29. 29. Wildland Urban Interface / Intermix Firefighting (con’t.) <ul><li>TRIAGE (con’t.) </li></ul><ul><ul><li>A re flammable vegetation and debris cleared within a reasonable distance? </li></ul></ul><ul><ul><li>G ive a fair evaluation of the values at stake versus resources available, and do not waste time on the losers </li></ul></ul><ul><ul><li>E valuate the safety risk to the crew and the equipment </li></ul></ul>
  30. 30. Wildland Urban Interface / Intermix Firefighting (con’t.) <ul><li>PROTECTION </li></ul><ul><ul><li>P ark engines backed in so a rapid exit can be made, if necessary </li></ul></ul><ul><ul><li>R emember to maintain communication with your crew and adjoining forces </li></ul></ul><ul><ul><li>O n occasions when you are overrun by fire, use apparatus or structures as a refuge </li></ul></ul>
  31. 31. Wildland Urban Interface / Intermix Firefighting (con’t.) <ul><li>PROTECTION (con’t.) </li></ul><ul><ul><li>T ank water should not get below 50 gallons in case it is needed for crew protection </li></ul></ul><ul><ul><li>E ngines should keep headlights on, windows closed, and outside speakers turned on </li></ul></ul><ul><ul><li>C oil a charged 1 ½-inch hose at the engine for protection crew and equipment </li></ul></ul>
  32. 32. Wildland Urban Interface / Intermix Firefighting (con’t.) <ul><li>PROTECTION (con’t.) </li></ul><ul><ul><li>T ry not to lay hose longer than 150 feet from your engine </li></ul></ul><ul><ul><li>I t is important to keep apparatus mobile for maximum effectiveness </li></ul></ul><ul><ul><li>O nly use water as needed and refrain from wetting ahead of the fire </li></ul></ul><ul><ul><li>N ever sacrifice crew safety to save property </li></ul></ul>
  33. 33. Oil Firefighting <ul><li>Three main problems in crude oil tank fires </li></ul><ul><ul><li>Boil over: occurs when hot oil contacts subsurface water in tank </li></ul></ul><ul><ul><li>Slop over: occurs when oil is forced over tank edge by direction of hose streams </li></ul></ul><ul><ul><li>Froth over: occurs when hose streams stir up surface of hot oil </li></ul></ul>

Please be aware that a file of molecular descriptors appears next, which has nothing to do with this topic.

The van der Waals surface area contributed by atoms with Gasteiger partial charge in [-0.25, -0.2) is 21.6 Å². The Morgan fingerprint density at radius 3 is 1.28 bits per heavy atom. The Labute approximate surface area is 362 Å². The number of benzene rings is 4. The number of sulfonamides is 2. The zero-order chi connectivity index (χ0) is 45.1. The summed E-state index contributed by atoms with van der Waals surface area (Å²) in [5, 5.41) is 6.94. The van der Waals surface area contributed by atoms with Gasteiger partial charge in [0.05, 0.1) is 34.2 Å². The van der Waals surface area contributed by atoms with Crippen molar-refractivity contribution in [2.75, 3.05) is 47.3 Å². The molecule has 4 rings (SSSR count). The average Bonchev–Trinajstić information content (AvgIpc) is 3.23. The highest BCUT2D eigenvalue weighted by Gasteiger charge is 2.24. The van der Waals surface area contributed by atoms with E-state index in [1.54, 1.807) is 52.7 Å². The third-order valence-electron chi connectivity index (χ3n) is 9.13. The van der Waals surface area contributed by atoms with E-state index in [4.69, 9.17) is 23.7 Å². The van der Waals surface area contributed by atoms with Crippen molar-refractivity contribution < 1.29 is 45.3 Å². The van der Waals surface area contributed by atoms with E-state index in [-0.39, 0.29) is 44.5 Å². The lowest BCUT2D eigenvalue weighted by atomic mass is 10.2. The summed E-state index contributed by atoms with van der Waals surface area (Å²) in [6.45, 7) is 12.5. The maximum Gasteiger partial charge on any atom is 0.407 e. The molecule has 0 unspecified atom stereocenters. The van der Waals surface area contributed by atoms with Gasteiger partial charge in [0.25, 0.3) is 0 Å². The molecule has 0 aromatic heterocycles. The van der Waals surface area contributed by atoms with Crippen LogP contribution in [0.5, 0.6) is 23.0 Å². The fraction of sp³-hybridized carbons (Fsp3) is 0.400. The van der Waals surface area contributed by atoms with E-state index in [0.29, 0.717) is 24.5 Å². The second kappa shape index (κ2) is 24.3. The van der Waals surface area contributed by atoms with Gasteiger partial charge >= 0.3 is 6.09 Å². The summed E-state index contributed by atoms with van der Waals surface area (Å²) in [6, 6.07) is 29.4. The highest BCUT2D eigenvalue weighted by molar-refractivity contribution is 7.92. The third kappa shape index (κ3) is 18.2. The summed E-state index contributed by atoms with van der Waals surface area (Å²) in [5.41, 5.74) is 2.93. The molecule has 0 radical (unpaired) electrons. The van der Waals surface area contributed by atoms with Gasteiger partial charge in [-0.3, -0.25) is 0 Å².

34. 34. Oil Firefighting (con’t.) <ul><li>Extinguishment Methods </li></ul><ul><ul><li>Subsurface injection of foam through a manifold </li></ul></ul><ul><ul><li>Direct application of foam to burning surface </li></ul></ul><ul><ul><li>Hose streams directed to cool exposed tanks </li></ul></ul><ul><ul><li>Floating roof tank seal may be extinguished with fire extinguisher or foam </li></ul></ul><ul><ul><li>Shut off plumbing and let material burn itself out </li></ul></ul>
  35. 35. Gasoline Spills <ul><li>Use foam to seal off vapors </li></ul><ul><li>Water may just spread spill </li></ul><ul><li>Never walk in the spill </li></ul><ul><ul><li>May disturb foam blanket and spill will reignite around you </li></ul></ul>
  36. 36. Liquefied Petroleum Gas (LPG) <ul><li>Stored in cylindrical tanks </li></ul><ul><li>When exposed to fire, pressure rises </li></ul><ul><li>Relief valve may fail </li></ul><ul><li>BLEVE can occur </li></ul><ul><ul><li>Boiling Liquid Expanding Vapor Explosion </li></ul></ul><ul><ul><li>Container pieces can fly one-half mile </li></ul></ul><ul><li>Control ignition sources and dissipate vapors with water fog </li></ul>
  37. 37. Natural Gas <ul><li>Poses little hazard when released because lighter than air </li></ul><ul><li>Collects in structures where leaks occur </li></ul><ul><li>Static electricity can cause ignition </li></ul><ul><li>Any gas smell call should be treated as life-threatening situation </li></ul>